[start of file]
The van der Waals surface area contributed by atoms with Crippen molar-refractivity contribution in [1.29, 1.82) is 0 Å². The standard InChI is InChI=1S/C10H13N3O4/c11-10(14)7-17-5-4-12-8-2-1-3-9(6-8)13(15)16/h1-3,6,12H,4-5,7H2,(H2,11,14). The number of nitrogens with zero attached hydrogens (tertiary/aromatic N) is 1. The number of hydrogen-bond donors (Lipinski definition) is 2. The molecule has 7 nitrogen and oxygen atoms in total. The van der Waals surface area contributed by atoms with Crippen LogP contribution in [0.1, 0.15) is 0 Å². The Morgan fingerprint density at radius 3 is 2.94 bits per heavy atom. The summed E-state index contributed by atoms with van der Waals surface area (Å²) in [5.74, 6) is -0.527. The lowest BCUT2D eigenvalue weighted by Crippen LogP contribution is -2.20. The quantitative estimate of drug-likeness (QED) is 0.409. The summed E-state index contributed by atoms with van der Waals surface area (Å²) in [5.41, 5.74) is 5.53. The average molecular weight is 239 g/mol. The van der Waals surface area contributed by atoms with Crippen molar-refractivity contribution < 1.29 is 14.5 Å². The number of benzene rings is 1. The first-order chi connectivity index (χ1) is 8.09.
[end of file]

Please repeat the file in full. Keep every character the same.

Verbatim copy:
The van der Waals surface area contributed by atoms with Crippen molar-refractivity contribution in [1.29, 1.82) is 0 Å². The standard InChI is InChI=1S/C10H13N3O4/c11-10(14)7-17-5-4-12-8-2-1-3-9(6-8)13(15)16/h1-3,6,12H,4-5,7H2,(H2,11,14). The number of nitrogens with zero attached hydrogens (tertiary/aromatic N) is 1. The number of hydrogen-bond donors (Lipinski definition) is 2. The molecule has 7 nitrogen and oxygen atoms in total. The van der Waals surface area contributed by atoms with Crippen LogP contribution in [0.1, 0.15) is 0 Å². The Morgan fingerprint density at radius 3 is 2.94 bits per heavy atom. The summed E-state index contributed by atoms with van der Waals surface area (Å²) in [5.74, 6) is -0.527. The lowest BCUT2D eigenvalue weighted by Crippen LogP contribution is -2.20. The quantitative estimate of drug-likeness (QED) is 0.409. The summed E-state index contributed by atoms with van der Waals surface area (Å²) in [5.41, 5.74) is 5.53. The average molecular weight is 239 g/mol. The van der Waals surface area contributed by atoms with Crippen molar-refractivity contribution < 1.29 is 14.5 Å². The number of benzene rings is 1. The first-order chi connectivity index (χ1) is 8.09.